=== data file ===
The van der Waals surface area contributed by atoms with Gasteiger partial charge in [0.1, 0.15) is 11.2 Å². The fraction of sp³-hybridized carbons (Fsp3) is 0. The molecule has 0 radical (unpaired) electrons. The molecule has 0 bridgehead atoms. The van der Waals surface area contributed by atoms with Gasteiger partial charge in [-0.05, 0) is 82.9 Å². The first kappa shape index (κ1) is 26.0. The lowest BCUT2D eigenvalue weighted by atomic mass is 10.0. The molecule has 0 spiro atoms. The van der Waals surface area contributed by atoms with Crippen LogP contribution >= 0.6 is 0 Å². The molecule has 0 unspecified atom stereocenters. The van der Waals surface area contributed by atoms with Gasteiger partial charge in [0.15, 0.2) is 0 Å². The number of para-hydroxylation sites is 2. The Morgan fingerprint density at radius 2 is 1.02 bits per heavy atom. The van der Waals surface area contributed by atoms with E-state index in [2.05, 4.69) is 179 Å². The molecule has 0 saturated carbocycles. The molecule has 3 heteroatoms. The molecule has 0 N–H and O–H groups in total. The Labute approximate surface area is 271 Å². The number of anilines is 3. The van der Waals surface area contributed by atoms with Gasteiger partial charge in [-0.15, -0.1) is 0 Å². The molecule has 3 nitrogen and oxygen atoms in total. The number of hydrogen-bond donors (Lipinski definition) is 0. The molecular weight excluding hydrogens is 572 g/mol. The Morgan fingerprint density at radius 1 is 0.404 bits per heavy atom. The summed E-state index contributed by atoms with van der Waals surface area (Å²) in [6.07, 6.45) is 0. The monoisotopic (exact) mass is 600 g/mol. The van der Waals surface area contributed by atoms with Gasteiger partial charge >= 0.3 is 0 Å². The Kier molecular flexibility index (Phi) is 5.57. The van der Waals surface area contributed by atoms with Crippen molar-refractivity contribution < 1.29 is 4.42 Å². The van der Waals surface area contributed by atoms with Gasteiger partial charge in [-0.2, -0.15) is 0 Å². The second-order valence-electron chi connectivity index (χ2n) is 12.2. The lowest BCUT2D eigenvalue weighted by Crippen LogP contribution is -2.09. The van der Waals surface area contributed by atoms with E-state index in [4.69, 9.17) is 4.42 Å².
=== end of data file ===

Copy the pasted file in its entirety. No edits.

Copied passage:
The van der Waals surface area contributed by atoms with Gasteiger partial charge in [0.1, 0.15) is 11.2 Å². The fraction of sp³-hybridized carbons (Fsp3) is 0. The molecule has 0 radical (unpaired) electrons. The molecule has 0 bridgehead atoms. The van der Waals surface area contributed by atoms with Gasteiger partial charge in [-0.05, 0) is 82.9 Å². The first kappa shape index (κ1) is 26.0. The lowest BCUT2D eigenvalue weighted by atomic mass is 10.0. The molecule has 0 spiro atoms. The van der Waals surface area contributed by atoms with Crippen LogP contribution >= 0.6 is 0 Å². The molecule has 0 unspecified atom stereocenters. The van der Waals surface area contributed by atoms with Gasteiger partial charge in [0.15, 0.2) is 0 Å². The number of para-hydroxylation sites is 2. The Morgan fingerprint density at radius 2 is 1.02 bits per heavy atom. The van der Waals surface area contributed by atoms with E-state index in [2.05, 4.69) is 179 Å². The molecule has 0 saturated carbocycles. The molecule has 3 heteroatoms. The molecule has 0 N–H and O–H groups in total. The Labute approximate surface area is 271 Å². The number of anilines is 3. The van der Waals surface area contributed by atoms with Gasteiger partial charge in [-0.15, -0.1) is 0 Å². The molecule has 3 nitrogen and oxygen atoms in total. The number of hydrogen-bond donors (Lipinski definition) is 0. The molecular weight excluding hydrogens is 572 g/mol. The Morgan fingerprint density at radius 1 is 0.404 bits per heavy atom. The summed E-state index contributed by atoms with van der Waals surface area (Å²) in [6.07, 6.45) is 0. The monoisotopic (exact) mass is 600 g/mol. The van der Waals surface area contributed by atoms with Gasteiger partial charge >= 0.3 is 0 Å². The Kier molecular flexibility index (Phi) is 5.57. The van der Waals surface area contributed by atoms with Crippen molar-refractivity contribution < 1.29 is 4.42 Å². The van der Waals surface area contributed by atoms with Gasteiger partial charge in [-0.2, -0.15) is 0 Å². The second-order valence-electron chi connectivity index (χ2n) is 12.2. The lowest BCUT2D eigenvalue weighted by Crippen LogP contribution is -2.09. The van der Waals surface area contributed by atoms with E-state index in [4.69, 9.17) is 4.42 Å².